Every December, I get in a car in Dublin. We drive north or west or south, out of the city, into the Irish countryside. We hop on the motorway in the days before Christmas, when most locals are busy wrapping up shopping or preparing holiday meals. When we arrive in Connemara or Antrim or Wexford, we are met with the same scene: a quiet hotel, a peat fire burning in the fireplace, and a festive town decked out in Christmas decorations.
Of all the travel I do each year, these are a few of my favorite days, traveling against the grain in the off season. When customers are few, hotel or restaurant owners have time to talk. You never really need a reservation for dinner. Hotel rooms are affordable and upgrades are common.
This year we jumped on the Cork-bound road and zipped the three hours to Kinsale, a historic port and fishing town set on a peaceful harbor along Ireland’s southern coast. Our first stop was Charles Fort, a 17th century fort on the water’s edge. On this afternoon in late December, there was only one other family exploring. We had the stones and lighthouse and views all to ourselves.
When we pulled into Kinsale, there was an open parking spot in front of the inn, the Old Bank House, that we had called that morning to make a reservation. When our stomachs rumbled around 7, we phoned a nearby restaurant and were told to come on down whenever it suited us.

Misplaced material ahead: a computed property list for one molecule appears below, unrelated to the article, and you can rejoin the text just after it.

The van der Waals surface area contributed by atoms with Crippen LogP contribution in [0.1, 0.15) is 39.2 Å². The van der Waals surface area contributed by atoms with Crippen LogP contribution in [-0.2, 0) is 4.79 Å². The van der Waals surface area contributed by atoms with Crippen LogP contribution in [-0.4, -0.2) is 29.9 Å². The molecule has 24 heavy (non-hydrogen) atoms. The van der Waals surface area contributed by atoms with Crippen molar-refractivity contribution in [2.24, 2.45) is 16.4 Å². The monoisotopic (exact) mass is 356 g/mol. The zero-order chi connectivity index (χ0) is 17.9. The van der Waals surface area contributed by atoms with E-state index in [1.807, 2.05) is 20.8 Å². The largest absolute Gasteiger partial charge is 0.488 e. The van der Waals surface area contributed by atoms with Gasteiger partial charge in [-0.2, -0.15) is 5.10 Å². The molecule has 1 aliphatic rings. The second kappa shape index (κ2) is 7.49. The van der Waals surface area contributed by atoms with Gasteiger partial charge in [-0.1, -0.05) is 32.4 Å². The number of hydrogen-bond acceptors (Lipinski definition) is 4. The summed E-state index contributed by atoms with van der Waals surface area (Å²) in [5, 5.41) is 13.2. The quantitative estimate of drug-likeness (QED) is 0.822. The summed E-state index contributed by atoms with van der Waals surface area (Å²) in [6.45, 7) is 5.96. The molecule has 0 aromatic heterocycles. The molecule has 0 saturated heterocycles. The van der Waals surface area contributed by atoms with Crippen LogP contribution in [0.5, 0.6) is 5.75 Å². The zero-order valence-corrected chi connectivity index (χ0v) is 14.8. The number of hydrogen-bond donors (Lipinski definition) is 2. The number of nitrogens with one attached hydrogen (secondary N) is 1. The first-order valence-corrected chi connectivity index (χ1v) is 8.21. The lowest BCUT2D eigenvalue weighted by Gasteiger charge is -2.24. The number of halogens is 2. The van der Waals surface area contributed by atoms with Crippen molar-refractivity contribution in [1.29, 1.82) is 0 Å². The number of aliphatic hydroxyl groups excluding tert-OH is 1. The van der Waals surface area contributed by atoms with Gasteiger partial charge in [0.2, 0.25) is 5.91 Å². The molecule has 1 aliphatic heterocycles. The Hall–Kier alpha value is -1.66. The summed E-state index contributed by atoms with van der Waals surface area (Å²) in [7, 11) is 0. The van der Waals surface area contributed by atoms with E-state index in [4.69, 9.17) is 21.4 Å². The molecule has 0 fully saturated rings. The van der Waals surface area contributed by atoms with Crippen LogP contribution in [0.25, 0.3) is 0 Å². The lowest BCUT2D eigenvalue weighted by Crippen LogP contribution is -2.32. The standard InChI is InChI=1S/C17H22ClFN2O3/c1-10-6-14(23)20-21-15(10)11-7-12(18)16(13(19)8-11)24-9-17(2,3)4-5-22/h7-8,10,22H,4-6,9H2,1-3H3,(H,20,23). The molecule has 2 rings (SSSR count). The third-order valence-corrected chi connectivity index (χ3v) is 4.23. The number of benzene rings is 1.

Kinsale has developed a reputation for the quality of its food, particularly its seafood. For such a small town, there are several quality restaurants to choose from (though some do keep limited winter hours). We opened the door to Man Friday to find a cozy restaurant filled with locals raising a glass with family and friends. Only Cork accents were heard on this particular Monday evening. We slurped our oysters besides couples and families exchanging presents and popping bottles of champagne. Most people lingered for a whiskey after dinner. The rain had picked up outside, encouraging the revelry to keep on a little while longer.
The next morning, we had the colorful streets of Kinsale mostly to ourselves. A lack of traffic permitted strolling in the middle of the street, peeking into the windows of book shops and galleries selling photography. Approaching the pathway flanking the harbor, I noticed piles of cracked mussel shells on the pavement: clever birds hover over the concrete and crack open the mussels to get to the meat. Something about the brisk December morning, the softly bobbing boats, and the water lapping up on the rocks left the impression that this was a good place to get some thinking done, to find a waterfront bench and listen to the sounds of the end of another year.